Former television executive Liz Barron has been named as the new training liaison manager in Northern Ireland for ScreenSkills.
Liz will ensure freelancers and production companies based in Northern Ireland understand how ScreenSkills can directly support career development as well as support up-and-coming production shoots access skills to develop their teams. The key purpose of the new role is to support the continued growth of the workforce in Northern Ireland, working in collaboration, and liaise with Northern Ireland Screen, the national screen agency for Northern Ireland, local based broadcasters and other associated screen-related organisations.
The role has been made possible by increased contributions into ScreenSkills’ Skills Funds and comes at a boom time for film, television and animation production in Northern Ireland.
Liz Barron is a former Head of BBC Daytime and former VP of Programming for BBC America. She also has extensive experience working in adult education and youth development. Born and brought up in Belfast, she has recently returned to Northern Ireland from the United States and is based in County Down.
“I arrived back on the Ards Peninsula just as Bloodlands series 2 began shooting around Strangford and Belfast Loughs” says Liz. “This is just one of several dramas on location in different parts of Northern Ireland at the moment,” she said. “And although most of Branagh’s film wasn’t shot here because of Covid restrictions, the whole place is rooting for Belfast – and our local talent - in the Academy Awards.
“I am proud to be connecting people here with training and job opportunities that will help them contribute to the future of the screen industries in my homeland. From BBC Three’s The Fast and the Farmer-ish - an Alleycats production from Derry - to The Art of Surviving, a deeply personal documentary by local artist Emma Spence for BBC Northern Ireland beautifully told by homegrown talent at NPE Media, there is a huge amount of entertainment and education offered by Northern Ireland production companies here at the moment.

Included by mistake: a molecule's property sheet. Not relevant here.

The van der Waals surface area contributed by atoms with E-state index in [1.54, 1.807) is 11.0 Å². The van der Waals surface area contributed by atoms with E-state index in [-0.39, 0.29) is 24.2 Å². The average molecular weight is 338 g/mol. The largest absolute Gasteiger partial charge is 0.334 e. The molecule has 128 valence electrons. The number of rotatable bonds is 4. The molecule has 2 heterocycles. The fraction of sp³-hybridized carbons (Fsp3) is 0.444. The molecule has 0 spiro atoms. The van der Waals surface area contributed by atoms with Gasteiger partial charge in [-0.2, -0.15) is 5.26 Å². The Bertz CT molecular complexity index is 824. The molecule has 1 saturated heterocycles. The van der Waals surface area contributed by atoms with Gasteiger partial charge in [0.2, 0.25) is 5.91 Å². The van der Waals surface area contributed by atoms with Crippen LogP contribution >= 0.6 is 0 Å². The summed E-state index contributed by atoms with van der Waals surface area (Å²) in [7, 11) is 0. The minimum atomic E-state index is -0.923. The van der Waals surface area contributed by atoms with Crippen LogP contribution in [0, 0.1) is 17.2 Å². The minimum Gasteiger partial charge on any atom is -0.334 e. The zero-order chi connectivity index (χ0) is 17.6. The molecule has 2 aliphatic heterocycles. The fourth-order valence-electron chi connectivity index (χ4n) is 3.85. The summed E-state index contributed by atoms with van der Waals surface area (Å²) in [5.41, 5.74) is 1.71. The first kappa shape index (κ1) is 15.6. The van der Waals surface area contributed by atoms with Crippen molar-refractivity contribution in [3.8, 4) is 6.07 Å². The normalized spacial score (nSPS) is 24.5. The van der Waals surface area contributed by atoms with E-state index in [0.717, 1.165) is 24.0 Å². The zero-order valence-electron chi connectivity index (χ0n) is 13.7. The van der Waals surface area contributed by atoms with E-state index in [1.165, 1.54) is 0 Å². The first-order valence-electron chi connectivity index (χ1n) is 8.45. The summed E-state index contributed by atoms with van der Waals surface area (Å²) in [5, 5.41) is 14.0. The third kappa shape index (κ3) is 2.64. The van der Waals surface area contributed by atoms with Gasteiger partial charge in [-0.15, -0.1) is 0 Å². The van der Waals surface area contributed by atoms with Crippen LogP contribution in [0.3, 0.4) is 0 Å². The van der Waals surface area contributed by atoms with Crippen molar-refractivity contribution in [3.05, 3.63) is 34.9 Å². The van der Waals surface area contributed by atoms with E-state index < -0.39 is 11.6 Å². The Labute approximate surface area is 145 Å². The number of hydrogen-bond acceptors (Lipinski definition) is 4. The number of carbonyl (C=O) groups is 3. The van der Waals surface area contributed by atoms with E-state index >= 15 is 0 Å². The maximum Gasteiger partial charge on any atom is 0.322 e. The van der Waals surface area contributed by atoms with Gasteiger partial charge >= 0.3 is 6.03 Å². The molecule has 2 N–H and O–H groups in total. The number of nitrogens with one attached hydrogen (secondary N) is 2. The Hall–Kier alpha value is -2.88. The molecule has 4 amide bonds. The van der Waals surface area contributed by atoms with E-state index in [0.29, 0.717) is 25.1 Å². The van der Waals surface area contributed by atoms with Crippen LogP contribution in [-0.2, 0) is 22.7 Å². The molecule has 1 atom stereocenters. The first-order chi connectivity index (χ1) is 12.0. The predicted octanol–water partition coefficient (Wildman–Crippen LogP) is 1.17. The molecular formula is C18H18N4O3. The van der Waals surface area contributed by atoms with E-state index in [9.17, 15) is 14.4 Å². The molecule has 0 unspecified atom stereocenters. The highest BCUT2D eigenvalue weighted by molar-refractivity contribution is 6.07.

“Between Puffin Rock from Dog Ears and Pablo from Holywood’s Paper Owl, animation in NI is innovating just as fast as TV and film. The number of technical and craft jobs available is growing all the time.”
One of Liz’s first jobs will be to put together a working group of industry leaders in Northern Ireland, to keep everyone up to speed on how ScreenSkills can help workforce development as well as identify future skills priorities and ideas to drive further growth by utilising targeted HETV funds.
“We already have a production coordinator course in unscripted TV slated for the last week of April in Belfast and we’re planning some outreach to students graduating courses in everything from accountancy to fashion and sound recording where they have skills the industry needs. But when it comes to decisions about skills development at experienced and expert level, it’s important that people who know the skills gaps first-hand have their say about how funds are invested,” says Liz.
The appointment builds on ScreenSkills’ core values of supporting and developing talent by investing in people, creating opportunities for the industry’s workforce across the whole of the UK. Liz will build even closer relationships with local productions, the workforce as well as public partners to benefit the whole of the UK screen industry.
Liz Barron is eager to hear from screen industry professionals and production companies with data to share about existing and emerging skills shortages in Northern Ireland—and from those who aspire to jobs in film, TV and animation and those already in work who may need support to upskill.
Liz Barron may be contacted at email@example.com.